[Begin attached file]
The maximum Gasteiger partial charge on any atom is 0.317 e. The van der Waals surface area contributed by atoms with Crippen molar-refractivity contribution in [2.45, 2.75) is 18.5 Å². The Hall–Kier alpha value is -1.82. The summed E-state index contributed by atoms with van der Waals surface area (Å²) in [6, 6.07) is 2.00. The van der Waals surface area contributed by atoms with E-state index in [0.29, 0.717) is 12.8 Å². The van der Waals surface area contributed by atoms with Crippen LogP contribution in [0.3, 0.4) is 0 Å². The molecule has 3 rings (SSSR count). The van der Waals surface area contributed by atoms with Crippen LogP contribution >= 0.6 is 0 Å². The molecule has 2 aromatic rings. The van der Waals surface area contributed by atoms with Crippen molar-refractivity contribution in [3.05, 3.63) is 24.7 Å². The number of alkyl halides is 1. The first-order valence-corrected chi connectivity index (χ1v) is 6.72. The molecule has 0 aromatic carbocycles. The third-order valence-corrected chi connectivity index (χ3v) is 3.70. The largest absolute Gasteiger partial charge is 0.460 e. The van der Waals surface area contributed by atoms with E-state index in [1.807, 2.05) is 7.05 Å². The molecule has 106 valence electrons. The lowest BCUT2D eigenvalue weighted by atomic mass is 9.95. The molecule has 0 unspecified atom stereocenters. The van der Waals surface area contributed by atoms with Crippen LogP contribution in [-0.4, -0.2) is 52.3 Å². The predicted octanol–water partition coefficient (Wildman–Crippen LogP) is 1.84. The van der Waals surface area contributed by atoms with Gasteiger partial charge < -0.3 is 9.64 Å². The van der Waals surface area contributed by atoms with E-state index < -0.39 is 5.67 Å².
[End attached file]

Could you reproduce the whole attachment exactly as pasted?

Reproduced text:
The maximum Gasteiger partial charge on any atom is 0.317 e. The van der Waals surface area contributed by atoms with Crippen molar-refractivity contribution in [2.45, 2.75) is 18.5 Å². The Hall–Kier alpha value is -1.82. The summed E-state index contributed by atoms with van der Waals surface area (Å²) in [6, 6.07) is 2.00. The van der Waals surface area contributed by atoms with E-state index in [0.29, 0.717) is 12.8 Å². The van der Waals surface area contributed by atoms with Crippen LogP contribution in [0.3, 0.4) is 0 Å². The molecule has 3 rings (SSSR count). The van der Waals surface area contributed by atoms with Crippen LogP contribution >= 0.6 is 0 Å². The molecule has 2 aromatic rings. The van der Waals surface area contributed by atoms with Crippen molar-refractivity contribution in [3.05, 3.63) is 24.7 Å². The number of alkyl halides is 1. The first-order valence-corrected chi connectivity index (χ1v) is 6.72. The molecule has 0 aromatic carbocycles. The third-order valence-corrected chi connectivity index (χ3v) is 3.70. The largest absolute Gasteiger partial charge is 0.460 e. The van der Waals surface area contributed by atoms with E-state index in [1.807, 2.05) is 7.05 Å². The molecule has 106 valence electrons. The lowest BCUT2D eigenvalue weighted by atomic mass is 9.95. The molecule has 0 unspecified atom stereocenters. The van der Waals surface area contributed by atoms with Crippen LogP contribution in [-0.4, -0.2) is 52.3 Å². The predicted octanol–water partition coefficient (Wildman–Crippen LogP) is 1.84. The van der Waals surface area contributed by atoms with Gasteiger partial charge < -0.3 is 9.64 Å². The van der Waals surface area contributed by atoms with E-state index < -0.39 is 5.67 Å².